Call to claw back Covid-19 relief for student accommodation refusing refunds
Naughten says certain providers had refused point blank to refund students
Denis Naughten said the private sector have turned their backs on many students across the country. Photograph: Nick Bradshaw
The Government should seek a clawback of any coronavirus-related tax reliefs offered to private student accommodation providers who refused to refund students, the Dáil has been told.
Independent TD Denis Naughten said those providers “should not be eligible under any circumstances for Covid-19 supports”.
Mr Naughten said they had refused “point blank, after repeated requests from Government, to refund students”.
Insisting there was now an onus on the Government to act on this he said the private sector “have turned their backs on many students across the country who have paid substantial deposits for accommodation” but cannot use it because of the Covid-19 restrictions.
He said a constituent paid a first instalment of €3,500 for his accommodation but his course was now being provided online. “That private provider has pocketed the money.”
Speaking during debate on a Sinn Féin Bill to ban co-living the former minister said tax relief is being claimed by about 200 student accommodation providers across the country.
In 2017, 246 providers claimed relief from the Revenue Commissioners. “They got tax relief from the State and taxpayers across the country to build student accommodation in the first place. Some of them even had the sites handed to them.”
Yet when the Government and Minister for Education and politicians asked them to “give students a break, they were not in it together with the rest of us”.
The Roscommon-Galway TD said: “They came cap in hand to the Government for restart grants, access to the wage subsidy scheme and pandemic unemployment payment for their employees because they had a drop in income as a result of there being no student or summer rental.”
Mr Naughten said it was “immoral that the Government paid them and that they, in turn, did not pay the students”.
He also criticised some of the universities for their response. “There was an appalling example involving the University of Limerick, which had to be dragged kicking and screaming to refund the accommodation costs to its students before the summer. It eventually, begrudgingly, paid over that money.”
Later during Dail questions, five of the State’s seven universities confirmed they will refund students who leave their third-level accommodation, Minister for Higher Education Simon Harris has said.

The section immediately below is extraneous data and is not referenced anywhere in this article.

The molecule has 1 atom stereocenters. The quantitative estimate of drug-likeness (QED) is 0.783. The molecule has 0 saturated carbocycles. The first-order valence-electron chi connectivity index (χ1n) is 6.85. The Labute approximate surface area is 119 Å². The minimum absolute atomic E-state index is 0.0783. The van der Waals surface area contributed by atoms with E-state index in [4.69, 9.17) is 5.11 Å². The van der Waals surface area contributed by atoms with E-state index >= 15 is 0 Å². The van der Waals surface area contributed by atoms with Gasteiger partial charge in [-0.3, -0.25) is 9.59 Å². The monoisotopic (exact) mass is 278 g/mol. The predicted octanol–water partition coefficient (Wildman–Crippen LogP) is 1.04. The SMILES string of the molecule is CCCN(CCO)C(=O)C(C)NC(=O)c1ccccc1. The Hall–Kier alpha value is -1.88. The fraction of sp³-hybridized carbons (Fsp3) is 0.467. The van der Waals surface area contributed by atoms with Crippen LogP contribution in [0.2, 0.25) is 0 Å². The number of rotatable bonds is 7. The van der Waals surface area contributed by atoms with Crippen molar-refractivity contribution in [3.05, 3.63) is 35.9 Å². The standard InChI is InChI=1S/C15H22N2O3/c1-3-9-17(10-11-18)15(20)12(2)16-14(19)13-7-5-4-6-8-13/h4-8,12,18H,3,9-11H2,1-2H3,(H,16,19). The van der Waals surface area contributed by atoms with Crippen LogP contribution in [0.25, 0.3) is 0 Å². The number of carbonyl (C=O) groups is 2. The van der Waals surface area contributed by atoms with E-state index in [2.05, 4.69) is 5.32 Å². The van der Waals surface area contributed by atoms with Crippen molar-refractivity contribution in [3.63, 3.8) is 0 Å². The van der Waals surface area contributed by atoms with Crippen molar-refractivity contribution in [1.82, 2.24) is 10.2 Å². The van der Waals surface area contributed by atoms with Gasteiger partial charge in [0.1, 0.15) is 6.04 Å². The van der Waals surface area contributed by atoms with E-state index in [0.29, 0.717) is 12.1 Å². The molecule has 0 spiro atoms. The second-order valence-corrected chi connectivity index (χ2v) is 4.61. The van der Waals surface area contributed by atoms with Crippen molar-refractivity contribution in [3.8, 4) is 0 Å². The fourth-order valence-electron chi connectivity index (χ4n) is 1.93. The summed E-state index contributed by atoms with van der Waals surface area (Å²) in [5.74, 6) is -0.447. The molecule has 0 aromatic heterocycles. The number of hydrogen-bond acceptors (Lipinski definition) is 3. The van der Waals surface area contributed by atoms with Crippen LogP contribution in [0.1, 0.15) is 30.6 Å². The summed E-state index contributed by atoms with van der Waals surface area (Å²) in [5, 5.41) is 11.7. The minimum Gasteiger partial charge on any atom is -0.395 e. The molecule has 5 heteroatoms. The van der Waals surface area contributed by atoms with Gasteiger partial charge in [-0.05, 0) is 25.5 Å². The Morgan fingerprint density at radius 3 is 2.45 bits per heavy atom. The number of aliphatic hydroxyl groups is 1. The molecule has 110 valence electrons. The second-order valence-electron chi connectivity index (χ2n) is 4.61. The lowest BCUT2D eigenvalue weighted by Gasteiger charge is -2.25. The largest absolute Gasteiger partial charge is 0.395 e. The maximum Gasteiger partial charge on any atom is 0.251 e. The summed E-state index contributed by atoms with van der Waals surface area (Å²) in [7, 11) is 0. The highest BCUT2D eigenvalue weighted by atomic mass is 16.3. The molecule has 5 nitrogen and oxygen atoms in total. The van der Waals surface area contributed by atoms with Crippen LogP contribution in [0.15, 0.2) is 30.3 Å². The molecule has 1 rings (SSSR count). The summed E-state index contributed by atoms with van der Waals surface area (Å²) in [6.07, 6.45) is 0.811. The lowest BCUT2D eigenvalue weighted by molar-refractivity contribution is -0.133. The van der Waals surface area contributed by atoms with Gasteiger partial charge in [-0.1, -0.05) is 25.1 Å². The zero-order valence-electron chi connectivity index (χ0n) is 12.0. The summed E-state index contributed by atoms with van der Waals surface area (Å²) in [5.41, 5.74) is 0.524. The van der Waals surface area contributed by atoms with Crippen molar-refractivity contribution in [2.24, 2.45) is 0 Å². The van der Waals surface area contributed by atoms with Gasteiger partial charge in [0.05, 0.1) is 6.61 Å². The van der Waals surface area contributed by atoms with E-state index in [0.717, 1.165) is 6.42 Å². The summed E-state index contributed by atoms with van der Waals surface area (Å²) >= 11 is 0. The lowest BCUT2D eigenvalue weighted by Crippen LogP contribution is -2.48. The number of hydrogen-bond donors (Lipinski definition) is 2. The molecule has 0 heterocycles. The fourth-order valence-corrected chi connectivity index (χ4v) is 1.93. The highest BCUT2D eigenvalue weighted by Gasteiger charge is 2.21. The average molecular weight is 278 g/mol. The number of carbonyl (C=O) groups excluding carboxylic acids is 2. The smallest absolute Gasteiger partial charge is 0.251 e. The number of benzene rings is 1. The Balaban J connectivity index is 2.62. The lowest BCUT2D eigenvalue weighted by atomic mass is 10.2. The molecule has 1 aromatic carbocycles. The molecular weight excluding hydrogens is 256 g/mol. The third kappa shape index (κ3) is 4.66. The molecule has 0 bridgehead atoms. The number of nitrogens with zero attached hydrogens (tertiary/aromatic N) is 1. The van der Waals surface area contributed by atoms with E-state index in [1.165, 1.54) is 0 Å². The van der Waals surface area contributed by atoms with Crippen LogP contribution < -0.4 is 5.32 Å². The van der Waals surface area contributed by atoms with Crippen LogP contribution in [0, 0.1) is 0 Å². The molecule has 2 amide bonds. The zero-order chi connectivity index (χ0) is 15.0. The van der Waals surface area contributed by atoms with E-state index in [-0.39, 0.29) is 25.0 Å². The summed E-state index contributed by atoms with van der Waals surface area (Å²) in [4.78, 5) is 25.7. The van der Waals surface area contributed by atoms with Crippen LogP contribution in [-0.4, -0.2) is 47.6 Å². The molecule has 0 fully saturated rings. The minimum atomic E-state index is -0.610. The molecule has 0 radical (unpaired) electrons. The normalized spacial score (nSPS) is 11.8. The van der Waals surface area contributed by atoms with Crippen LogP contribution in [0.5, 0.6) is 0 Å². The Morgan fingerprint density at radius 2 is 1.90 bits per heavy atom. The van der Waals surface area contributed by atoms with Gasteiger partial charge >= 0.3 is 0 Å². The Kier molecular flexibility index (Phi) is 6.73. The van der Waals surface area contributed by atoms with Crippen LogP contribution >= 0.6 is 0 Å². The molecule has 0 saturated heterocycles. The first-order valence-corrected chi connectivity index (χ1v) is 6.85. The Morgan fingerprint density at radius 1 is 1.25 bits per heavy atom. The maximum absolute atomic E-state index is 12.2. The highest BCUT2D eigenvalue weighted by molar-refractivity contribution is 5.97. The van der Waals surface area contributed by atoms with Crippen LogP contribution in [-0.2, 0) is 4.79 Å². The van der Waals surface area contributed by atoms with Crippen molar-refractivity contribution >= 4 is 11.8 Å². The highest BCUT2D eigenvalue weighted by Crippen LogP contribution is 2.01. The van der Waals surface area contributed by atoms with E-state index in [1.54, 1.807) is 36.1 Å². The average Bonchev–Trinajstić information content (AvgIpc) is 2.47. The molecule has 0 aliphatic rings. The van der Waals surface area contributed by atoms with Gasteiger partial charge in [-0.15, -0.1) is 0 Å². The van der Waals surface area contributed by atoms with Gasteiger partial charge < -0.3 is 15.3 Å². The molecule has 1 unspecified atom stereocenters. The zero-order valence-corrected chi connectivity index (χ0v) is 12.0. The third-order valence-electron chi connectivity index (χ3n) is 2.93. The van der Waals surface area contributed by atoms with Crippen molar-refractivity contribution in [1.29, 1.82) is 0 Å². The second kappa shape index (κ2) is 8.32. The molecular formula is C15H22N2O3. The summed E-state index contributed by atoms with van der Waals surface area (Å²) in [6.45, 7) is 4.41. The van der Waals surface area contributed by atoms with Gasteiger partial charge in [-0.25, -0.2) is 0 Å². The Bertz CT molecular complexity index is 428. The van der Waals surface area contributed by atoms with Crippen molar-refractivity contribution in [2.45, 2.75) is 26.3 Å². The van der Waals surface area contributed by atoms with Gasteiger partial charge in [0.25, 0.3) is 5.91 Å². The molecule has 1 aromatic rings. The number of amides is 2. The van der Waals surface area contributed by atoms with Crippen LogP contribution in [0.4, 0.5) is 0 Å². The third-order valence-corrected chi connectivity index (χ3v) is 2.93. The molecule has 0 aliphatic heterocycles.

He told Sinn Féin spokeswoman Rose Conway-Walsh that he was waiting for Trinity College and DCU to issue their policy but he had made it “very clear” that university-owned accommodation refunds should be refunded or “flexible solutions found”.
He said DCU had adopted a flexible model where students could book and pay for accommodation for a number of days and nights rather than a full semester “which seems an intelligent way to do it”.
During Dáil question time Mr Harris also said he understood that DCU will refund in full deposits paid by students who did not take up the accommodation.
The Minister added however that he had no powers directly available to him in relation to private sector accommodation providers but he was urging them “to be flexible”.
Ms Conway-Walsh said it was important that those refunds were given in a timely way and she urged the Minister to get a commitment from Trinity and DCU on that.
She said students had told her that much of the uncertainty they faced was avoidable.
“They feel that your department has over promised and that timetables were not issued until accommodation had been paid for.”
And she called on Mr Harris to instruct all colleges and accommodation providers to provide full refunds for any student requests of unused accommodation.
Mr Harris said “I want university accommodation to be refunded to students who can’t use the accommodation or at least fair solutions to be found. I said that in crystal clear language on a number of occasions to representative bodies”.
The Minister added that “I do expect that to be swift”.
Outlining the implications of Level 5 restrictions for the third-level sector, Mr Harris stressed that “this is not March. We’re not locking the doors of our universities as we did then.”
He said it meant that higher and further education is designated under Level 5 “as essential, insofar as on-site presence is required and such educational activities cannot be held remotely”.
But “all further and higher education institutions should continue to deliver the vast majority of classes online”.
However he cited a number of areas where services could continue on-site including teaching and research laboratories, practical and skill-based tuition and workshops including training in apprenticeships.
On-site engagement could also include “small groups of learners where learners might be vulnerable or might require additional support, (and) scheduled access to libraries, which is very important for our students”.
Ms Conway-Walsh said she was “deeply concerned about the quality of the education experience” students are having and the impact on their mental and physical health.
And she warned against a situation “where we are months down the line and we find that there are huge drop-out rates”.
The Mayo TD said “we need to take a grip of it now and we need to acknowledge that there’s a problem there”.
The Minister said there had been a lot of investment in student mental health including through initiatives such as the student assistance fund.
“Students and lecturers asked for certainty and we now have certainty about what this semester looks like. It’s not what we’d like,” he said.
But “we need to learn from the mistakes of other jurisdictions where lots of students returned to on-site campus and we saw what happened in terms of outbreaks of the virus”.